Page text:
Aaron Weinberg

Professor, Mathematics
School: School of Humanities and Sciences

Title

Courses

Past and Future Semesters

  • Math 111 - Calculus
    • The goal of calculus is to study the rate at which quantities change (derivatives) and the rates at which they accumulate (integrals) and the amazing connections between these concepts. We use in-class projects and group labs to explore and discuss these ideas.
  • Math 144 - Statistics for Business, Economics, and Management
  • Math 145 - Statistics for Health, Life, and Social Sciences
  • Math 155 - Basic Statistical Reasoning
    • The goal of these courses is to help students develop an understanding of the statistical investigative cycle as it arises  in business- or health-science-related contexts. Students  conduct semester-long projects that involve formulating research questions, collecting data, analyzing data using formal statistical concepts, and drawing conclusions about the populations of interest.
  • Math 153 - Math as a Cultural Institution
    • The goal of this course is to reflect on and find your own answer to the questions “What is Mathematics?” and “How does it function as a cultural system?” We investigate the nature of mathematics by experiencing, reading about, and discussing several aspects of mathematical thinking and learning. We use ideas from philosophy, psychology, history, sociology, and biology to explore and gain insight into math as it has developed historically, as it is taught in schools, and as it is used in society.

  • Math 166 - The Mathematical Miseducation of America's Youth: The History of Teaching Math
    • For most of us, mathematics has primarily involved memorizing and practicing step-by-step procedures and, we were told that math would be useful in our jobs and everyday lives. However, the math we were taught—and the justifications for teaching it—has changed dramatically over the past 150 years in response to various economic, political, philosophical, social, and educational issues. We will examine this historical evolution of math in schools to help us understand what math is, its role in society, and our own educational experiences.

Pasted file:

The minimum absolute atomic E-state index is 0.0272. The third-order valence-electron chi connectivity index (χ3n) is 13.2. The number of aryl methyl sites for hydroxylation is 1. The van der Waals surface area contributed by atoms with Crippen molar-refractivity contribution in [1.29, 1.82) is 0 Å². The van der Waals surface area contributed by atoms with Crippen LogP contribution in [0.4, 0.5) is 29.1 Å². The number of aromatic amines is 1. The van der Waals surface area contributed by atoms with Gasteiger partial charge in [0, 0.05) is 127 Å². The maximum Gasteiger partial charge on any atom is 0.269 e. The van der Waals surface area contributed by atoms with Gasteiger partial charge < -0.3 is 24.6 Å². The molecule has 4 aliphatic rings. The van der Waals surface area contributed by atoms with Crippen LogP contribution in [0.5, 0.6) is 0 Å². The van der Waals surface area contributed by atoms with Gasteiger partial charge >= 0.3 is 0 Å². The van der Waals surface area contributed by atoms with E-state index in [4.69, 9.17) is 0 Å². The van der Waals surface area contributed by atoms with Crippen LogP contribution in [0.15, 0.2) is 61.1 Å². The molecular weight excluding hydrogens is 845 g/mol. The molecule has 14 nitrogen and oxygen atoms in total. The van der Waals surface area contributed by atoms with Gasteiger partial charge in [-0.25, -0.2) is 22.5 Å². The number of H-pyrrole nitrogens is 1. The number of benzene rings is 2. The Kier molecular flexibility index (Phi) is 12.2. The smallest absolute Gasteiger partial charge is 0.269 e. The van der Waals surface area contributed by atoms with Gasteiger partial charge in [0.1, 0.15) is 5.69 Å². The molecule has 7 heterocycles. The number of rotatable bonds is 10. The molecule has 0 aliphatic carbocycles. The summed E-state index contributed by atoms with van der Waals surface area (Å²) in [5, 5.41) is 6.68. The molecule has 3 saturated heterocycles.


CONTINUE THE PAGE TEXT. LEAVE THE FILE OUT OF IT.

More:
• Math 216 - Mathematical Statistics
    • This class explores the mathematical underpinnings of the central ideas of statistics, focusing on the ways we can draw inferences about populations based on samples. This course is designed to help students decide how to collect and organize data, how to draw inferences and make decisions based on your data, and to explore the mathematical underpinnings of the statistical theory.
  • Math 220 - Mathematics for Childhood Education
    • This is a math content course for students who are preparing to teach elementary and middle school. We discuss topics in arithmetic, including place value and numeration systems, fractions and percents, and algorithms for whole-number and fraction  arithmetic. The goal of this course is to help students understand both how and why these algorithms work by focusing on the work of and algorithms created by children.
  • Math 480 - Connections in Advanced Mathematics
    • Mathematical ideas were developed by people from across the globe and from across time. Even seemingly simple ideas, such as the concept of a number, have influenced—and been influenced by—aspects of culture, technology, philosophy, and religion. These same ideas led people to ask important mathematical questions and, in the process of answering them, make connections between various branches of mathematics. In this class, we will examine basic mathematical ideas from a historical perspective and then explore some of the fascinating connections that arose from these ideas.
  • Math 510 - Graduate Seminar in Mathematics
    • In this seminar, we discuss various theoretical perspectives from mathematics education literature, using each as a lens through which to view and analyze classroom practice. Topics include curricular reform, sociomathematical norms, discourse patterns, revoicing, theories of learning, intellectual necessity, representation, proof, and problem solving.
  • Education 40510 - Pedagogy and Practice for the Mathematics Teacher
    • This course examines the teaching of mathematics in the middle and secondary levels, including current knowledge and research on the learning of mathematics for all students, national and state standards, the New York State mathematics curriculum, professional journals and organizations, supplemental instructional techniques, appropriate use of technology and assessments, and actual practice in teaching. Using methods and materials from Pedagogy and Practice Across the disciplines, along with subject-specific strategies and instructional materials, we will blend theory with practice as you prepare for your professional semester of teaching.